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To save any charges of plagiarism, my main reference for this paper is the excellent review article by Mary Kay Koenig* (open-access) on the presentation of mitochondrial disorders in childhood, which at a recent visit to the dentist of all places, I actually managed to read in detail and make some (semi-) legible notes.
So here goes.
I have already set some of the scene for mitochondria and their important effects on our lives in a few previous post looking at high lactate levels in cases of autism (see here) and also detailing some interesting midi-chlorian, sorry mitochondrial findings in relation to chronic fatigue syndrome / myalgic encephalomyelitis (CFS/ME) (see here). Aside from the detail that approximately 20% of children with autism are estimated to present with high lactate levels, I introduced some of the ways and means that mitochondria work and in particular, their primary energy production aim.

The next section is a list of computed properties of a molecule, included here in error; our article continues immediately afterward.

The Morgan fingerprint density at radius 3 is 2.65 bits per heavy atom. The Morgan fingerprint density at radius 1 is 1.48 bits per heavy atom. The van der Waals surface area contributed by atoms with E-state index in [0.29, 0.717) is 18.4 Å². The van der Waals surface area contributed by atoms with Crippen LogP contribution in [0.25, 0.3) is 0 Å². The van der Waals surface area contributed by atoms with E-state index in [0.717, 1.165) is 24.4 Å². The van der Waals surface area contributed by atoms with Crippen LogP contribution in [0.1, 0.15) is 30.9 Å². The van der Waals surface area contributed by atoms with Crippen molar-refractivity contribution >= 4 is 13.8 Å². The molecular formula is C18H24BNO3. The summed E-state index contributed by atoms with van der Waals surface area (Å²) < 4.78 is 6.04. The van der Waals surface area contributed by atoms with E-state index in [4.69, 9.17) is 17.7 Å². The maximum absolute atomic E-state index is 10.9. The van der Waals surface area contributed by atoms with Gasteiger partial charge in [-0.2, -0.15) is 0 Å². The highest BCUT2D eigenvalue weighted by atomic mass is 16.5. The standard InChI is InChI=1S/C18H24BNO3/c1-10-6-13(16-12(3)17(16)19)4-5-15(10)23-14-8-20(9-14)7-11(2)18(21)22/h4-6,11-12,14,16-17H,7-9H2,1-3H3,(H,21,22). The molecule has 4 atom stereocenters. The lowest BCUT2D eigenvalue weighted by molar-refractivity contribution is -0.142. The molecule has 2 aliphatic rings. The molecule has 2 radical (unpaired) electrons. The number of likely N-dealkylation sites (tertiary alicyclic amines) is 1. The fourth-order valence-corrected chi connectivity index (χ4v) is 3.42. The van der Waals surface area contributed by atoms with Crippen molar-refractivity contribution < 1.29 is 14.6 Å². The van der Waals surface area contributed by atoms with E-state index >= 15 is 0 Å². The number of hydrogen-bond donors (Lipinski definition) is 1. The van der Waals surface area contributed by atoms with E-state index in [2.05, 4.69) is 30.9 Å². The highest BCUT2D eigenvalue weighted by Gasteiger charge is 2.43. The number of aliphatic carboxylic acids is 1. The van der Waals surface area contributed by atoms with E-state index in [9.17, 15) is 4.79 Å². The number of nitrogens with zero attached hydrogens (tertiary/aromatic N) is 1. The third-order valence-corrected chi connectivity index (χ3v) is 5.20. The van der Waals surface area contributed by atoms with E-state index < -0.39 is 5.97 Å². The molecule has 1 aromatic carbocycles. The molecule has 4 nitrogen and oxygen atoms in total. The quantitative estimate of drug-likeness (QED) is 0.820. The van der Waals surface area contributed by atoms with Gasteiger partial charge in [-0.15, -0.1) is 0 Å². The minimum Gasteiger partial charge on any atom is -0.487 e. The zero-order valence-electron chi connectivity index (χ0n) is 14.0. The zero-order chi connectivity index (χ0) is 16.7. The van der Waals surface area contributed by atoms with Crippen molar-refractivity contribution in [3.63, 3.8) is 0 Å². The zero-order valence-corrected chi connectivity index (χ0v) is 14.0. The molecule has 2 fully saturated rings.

It's in your D-D-DNA
The first thing to note about mitochondria is that they contain their own DNA, and most of it (all of it?) comes from your mother. Dad's sperm it seems, does not stand a chance in the most part. This distinction from nuclear DNA, is an important one, particularly to things like the science of molecular phylogenetics. It also means that one can to some extent distinguish between mitochondrial issues as a consequence of mitochondrial DNA (mtDNA) and those as a result of issues with nuclear DNA. As Dr Koenig notes: "the majority of cases of mitochondrial disorders in children result not from mitochondrial DNA mutations, but from nuclear DNA mutations". That being said, mtDNA has been implicated in cases of autism as per this paper by Napoli and colleagues** (open-access).
The next thing worth pointing out is that there is a symbiotic relationship between mitochondria and our cells. Mitochondria provide usable energy to the cell but the cell also nurtures the mitochondria with proteins and nutrients it needs too. A sort of 'you scratch my back and I'll scratch yours' relationship.
Processes and signs